Mr. Ellis, who has just completed his second year as Jazz at Lincoln Center's executive director, assumed that position at a moment of seeming instability. The organization had raised $131 million between 1998 and 2004 to construct its new home, shifting from merely presenting concerts to managing three venues. Mr. Ellis was its sixth administrative head in as many years. "Very few organizations grow that rapidly," Mr. Ellis said, sitting in his office across the street from Rose Hall. "This trajectory was off the charts. What's great about the current chapter is it's not about the building. It's now about how to use the building and everything else we've got in our deck of cards to forward the mission. And our mission is a really simple one: To help ensure there's vital future for this music, primarily--not exclusively--through different forms of audience development. To that extent, we're just a great big audience-development machine."

Five years ago, some feared that machine would swallow a chunk of the New York jazz scene. That hasn't been the case. "They make our business even better," said Lorraine Gordon, whose Village Vanguard celebrates its 75th year in 2010. "It creates a positive attitude and it educates people. I think it's an asset."

Outside New York, the jazz-club circuit is shrinking. Increasingly, jazz is presented at arts centers and universities. Within the jazz industry, some are troubled by Mr. Marsalis's dominance in that arena. "What if all that funding was spread across the entire spectrum of jazz," asked Scott Southard, whose International Music Network specializes in jazz, "instead of concentrated in one spot?" Then again, some credit Mr. Marsalis with engendering such support. For Randall Kline, who heads the San Francisco-based SFJazz, "Jazz at Lincoln Center was important in establishing legitimacy. Before, there were no models for jazz in the institutional world."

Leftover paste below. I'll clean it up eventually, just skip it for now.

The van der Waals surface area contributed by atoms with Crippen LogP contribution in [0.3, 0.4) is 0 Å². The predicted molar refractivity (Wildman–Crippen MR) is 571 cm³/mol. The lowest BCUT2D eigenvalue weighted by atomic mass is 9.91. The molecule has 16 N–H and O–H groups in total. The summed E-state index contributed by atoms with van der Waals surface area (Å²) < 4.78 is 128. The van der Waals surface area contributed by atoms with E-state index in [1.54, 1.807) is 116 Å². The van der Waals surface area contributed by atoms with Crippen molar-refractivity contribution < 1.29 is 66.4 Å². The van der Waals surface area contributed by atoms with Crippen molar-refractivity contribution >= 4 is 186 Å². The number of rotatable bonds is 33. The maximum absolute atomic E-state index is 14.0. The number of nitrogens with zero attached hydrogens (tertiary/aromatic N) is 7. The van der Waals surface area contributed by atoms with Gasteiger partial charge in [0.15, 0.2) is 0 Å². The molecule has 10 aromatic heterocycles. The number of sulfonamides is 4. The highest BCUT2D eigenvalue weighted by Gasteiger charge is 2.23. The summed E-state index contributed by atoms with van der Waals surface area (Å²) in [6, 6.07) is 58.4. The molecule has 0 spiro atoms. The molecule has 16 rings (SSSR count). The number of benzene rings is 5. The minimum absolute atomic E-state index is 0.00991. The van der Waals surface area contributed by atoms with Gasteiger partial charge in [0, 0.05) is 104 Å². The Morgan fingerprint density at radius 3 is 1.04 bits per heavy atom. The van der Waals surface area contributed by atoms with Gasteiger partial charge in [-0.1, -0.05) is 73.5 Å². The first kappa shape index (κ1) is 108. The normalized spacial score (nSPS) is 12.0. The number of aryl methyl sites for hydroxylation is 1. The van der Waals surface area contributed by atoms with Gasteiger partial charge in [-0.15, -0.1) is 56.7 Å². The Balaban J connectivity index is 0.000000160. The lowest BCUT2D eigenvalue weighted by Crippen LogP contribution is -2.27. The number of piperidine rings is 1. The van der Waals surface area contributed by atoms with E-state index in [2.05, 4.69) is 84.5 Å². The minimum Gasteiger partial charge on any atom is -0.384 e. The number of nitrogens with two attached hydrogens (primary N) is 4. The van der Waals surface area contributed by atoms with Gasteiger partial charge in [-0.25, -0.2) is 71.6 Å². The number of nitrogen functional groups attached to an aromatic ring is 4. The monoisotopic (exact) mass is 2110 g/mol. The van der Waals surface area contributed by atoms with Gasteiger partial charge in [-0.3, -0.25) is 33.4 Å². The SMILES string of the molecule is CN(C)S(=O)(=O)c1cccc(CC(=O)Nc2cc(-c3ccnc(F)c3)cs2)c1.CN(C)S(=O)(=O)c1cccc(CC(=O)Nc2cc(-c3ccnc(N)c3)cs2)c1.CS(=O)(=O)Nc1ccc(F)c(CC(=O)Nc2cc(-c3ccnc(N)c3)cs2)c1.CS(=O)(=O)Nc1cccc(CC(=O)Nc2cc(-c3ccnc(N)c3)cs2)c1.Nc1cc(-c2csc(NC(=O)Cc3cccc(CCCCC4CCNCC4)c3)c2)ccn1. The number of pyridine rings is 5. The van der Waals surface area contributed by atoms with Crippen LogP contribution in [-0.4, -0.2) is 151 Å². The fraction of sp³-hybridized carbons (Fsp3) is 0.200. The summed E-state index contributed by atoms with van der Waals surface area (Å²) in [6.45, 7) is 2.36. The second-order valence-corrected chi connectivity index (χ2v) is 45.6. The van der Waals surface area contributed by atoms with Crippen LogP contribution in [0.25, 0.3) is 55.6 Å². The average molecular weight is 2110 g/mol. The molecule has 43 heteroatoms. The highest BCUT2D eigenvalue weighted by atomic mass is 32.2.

In a time of rapid change within the music industry, Jazz at Lincoln Center's model is shifting, especially in terms of digital distribution and social-networking technology. "If you're not neurotic about all that, you're a fool," said Mr. Ellis, "because it really matters, and it's really difficult to work out how to make an intelligent bet in that field." To that end, Jazz at Lincoln Center has signed an exclusive world-wide distribution agreement with The Orchard, a leading digital music distributor. The first release, slated for January, will be "Portrait in Seven Shades," a suite composed by Lincoln Center Jazz Orchestra member Ted Nash, featuring the orchestra with Mr. Marsalis. Archival material reaching back more than 20 years will follow.

Jazz at Lincoln Center leverages both star power (a collaboration between Mr. Marsalis and Willie Nelson, featuring Norah Jones, will be released on DVD and Blu-Ray and broadcast via HDNet and Sirius XM) and corporate partnerships (a music-appreciation curriculum tied to Disney's forthcoming "Princess and the Frog" film will reach more than 250,000 grade-school teachers). Mr. Ellis is eyeing an online digital concert hall similar to that of the Berlin Philharmonic, and he plans to make the atrium outside the Allen Room "a hang space as well as a destination."

For Mr. Marsalis, Rose Hall is already both things. "I could play music anywhere," he said. "But having a real home means this organization gets to do what we do the way we want to do it. I can't ask for much more."

--Mr. Blumenfeld writes about jazz for the Journal.

September 25, 2009 10:43 AM |


Creative Commons License
This weblog is licensed under a Creative Commons License.